3 Perspectives on the Ancient Faith Writing Conference

Without a doubt, my experience at the Ancient Faith Writing and Podcasting Conference was blessed and unique. There are so many things to share from the event that I’m having a hard time choosing one! Instead of choosing, I’ll write a few posts. Today I’ll share what the conference and the long trip away from home meant to me from the perspectives of a mom and wife, Eastern Catholic, and as a woman.

As a Mom and Wife

Before the conference, I hadn’t given much thought to the fact that since getting married I’ve not gone anywhere for more than a day trip without Manny or at least one of my kids. My daughter Scarlett did go with me but she is an adult, and we were with our friend, Brother Isaac, so I wasn’t alone. However, I didn’t have little people to take care of for five days! No meals to cook, laundry to be concerned with, or school to teach.

Going to the conference made me reflect on how isolated my life is from other people besides my family and small community. I’m also rarely alone for more than a few hours. If I go somewhere alone, it is almost always to buy groceries, or do other errands for my family and the household.

When I was a teenager, I was extremely independent. I learned to fly planes when I was fifteen. At sixteen I would drive out of state from California to Arizona by myself in the middle of the night. No, it wasn’t smart, but that’s how independent and fearless I was. This trip made me think about how much I’ve changed over the years. Being a mom and wife is so ingrained in me that I can no longer imagine myself independent of my children and husband. The time away made me ever more grateful for my family.

One of the workshops we attended focused on time management. The information was invaluable to me not only for writing but also for managing my home. I am regularly trying to figure out how to handle life better, and I gained insight into how I tick which will help me manage myself and the gang much more efficiently.

As an Eastern Catholic

Ancient Faith is an Eastern Orthodox ministry. I was a little concerned about going because I worried about how we would be received as Eastern Catholics.

One of the first talks was by Doctor Albert Rossi, and he set the tone for the entire conference which was perfect. One thing he did was mention other Christians, specifically Catholics and even used Saint Mother Teresa of Calcutta as an example in his presentation. All of this put me at ease. When meeting people, if the topic came up I explained I was Eastern Catholic. Because of this, I ended up having some good and insightful conversations about people’s experiences with Catholics. Some people just rolled with it like it was nothing. A few people knew my name from this blog and knew I was Eastern Catholic already, they were friendly and things went great.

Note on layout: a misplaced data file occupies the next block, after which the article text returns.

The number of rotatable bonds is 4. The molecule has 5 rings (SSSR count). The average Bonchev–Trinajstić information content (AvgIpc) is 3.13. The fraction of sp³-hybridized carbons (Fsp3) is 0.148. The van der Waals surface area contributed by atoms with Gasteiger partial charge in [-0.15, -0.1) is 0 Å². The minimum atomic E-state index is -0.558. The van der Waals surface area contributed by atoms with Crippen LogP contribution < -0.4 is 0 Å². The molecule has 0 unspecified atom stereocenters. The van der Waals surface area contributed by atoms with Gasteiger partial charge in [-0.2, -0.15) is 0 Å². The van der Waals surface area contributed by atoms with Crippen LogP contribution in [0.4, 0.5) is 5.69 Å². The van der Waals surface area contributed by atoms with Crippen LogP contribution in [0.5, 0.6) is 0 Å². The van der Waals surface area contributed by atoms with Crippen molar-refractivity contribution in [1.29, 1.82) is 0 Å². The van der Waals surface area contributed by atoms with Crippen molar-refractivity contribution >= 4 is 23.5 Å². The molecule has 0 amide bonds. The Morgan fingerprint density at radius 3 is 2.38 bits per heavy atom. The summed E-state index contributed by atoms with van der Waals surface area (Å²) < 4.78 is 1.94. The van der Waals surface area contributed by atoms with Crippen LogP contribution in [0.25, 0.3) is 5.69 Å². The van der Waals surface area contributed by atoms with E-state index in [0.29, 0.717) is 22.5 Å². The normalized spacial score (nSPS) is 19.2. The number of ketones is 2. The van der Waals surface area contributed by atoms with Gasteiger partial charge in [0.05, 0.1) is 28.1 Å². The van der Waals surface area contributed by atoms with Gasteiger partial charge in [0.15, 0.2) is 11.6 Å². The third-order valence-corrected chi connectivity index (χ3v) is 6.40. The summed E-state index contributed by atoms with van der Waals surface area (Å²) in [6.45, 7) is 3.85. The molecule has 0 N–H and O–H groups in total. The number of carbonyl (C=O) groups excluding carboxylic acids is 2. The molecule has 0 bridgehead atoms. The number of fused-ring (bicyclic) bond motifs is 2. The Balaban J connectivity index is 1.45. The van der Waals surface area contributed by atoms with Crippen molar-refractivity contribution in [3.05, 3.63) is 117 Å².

Because the monastery is surrounded by a large Roman Catholic population (true even when back in California) a lot of the visitors are from the Roman church. We end up being the face of Eastern Christianity for a lot of folks, and it’s always been this way. We do get other Eastern Christians visiting, both Orthodox and Catholic, but there is more regular contact with RCs. I’m not complaining at all about that fact. I must say though it was nice to be among fellow Eastern Christians. We all had the same language to describe our faith, and we shared the same worldview. The conference was even at the Antiochian Village, where there was an Orthodox chapel, and an icon hanging in my room. I soaked up the Eastern experience!

As a Woman

Most of the people I have regular contact with, aside from my husband and children, are men–the monks. I just see them more often than other people I know since moving to Wisconsin. This isn’t a bad thing, but it was an unexpected blessing for me to be at this conference with a large number of women. I didn’t get to meet everyone but listening to their presentations, and their comments and questions after the talks was great. I did meet several ladies and had meals with a few. It was nice since most of my conversations about writing and church are with men. I left feeling strengthened by the interaction with the many ladies who were all so caring, smart, witty, and full of love for God and their church. I even gained a new female patron in heaven while there. The men were great too, but this was unique for me who is around the “Y chromosome” more often than not!


I took the following pictures at Antiochian Village Museum. Saint Raphael of Brooklyn is buried there, and the museum has a small section about him.  


  1. Jessica, you continue to inspire and amaze me. May our God continue to bless you, your family and your readers.

  2. Pingback: Final Thoughts on the Ancient Faith Conference - Every Home a Monastery

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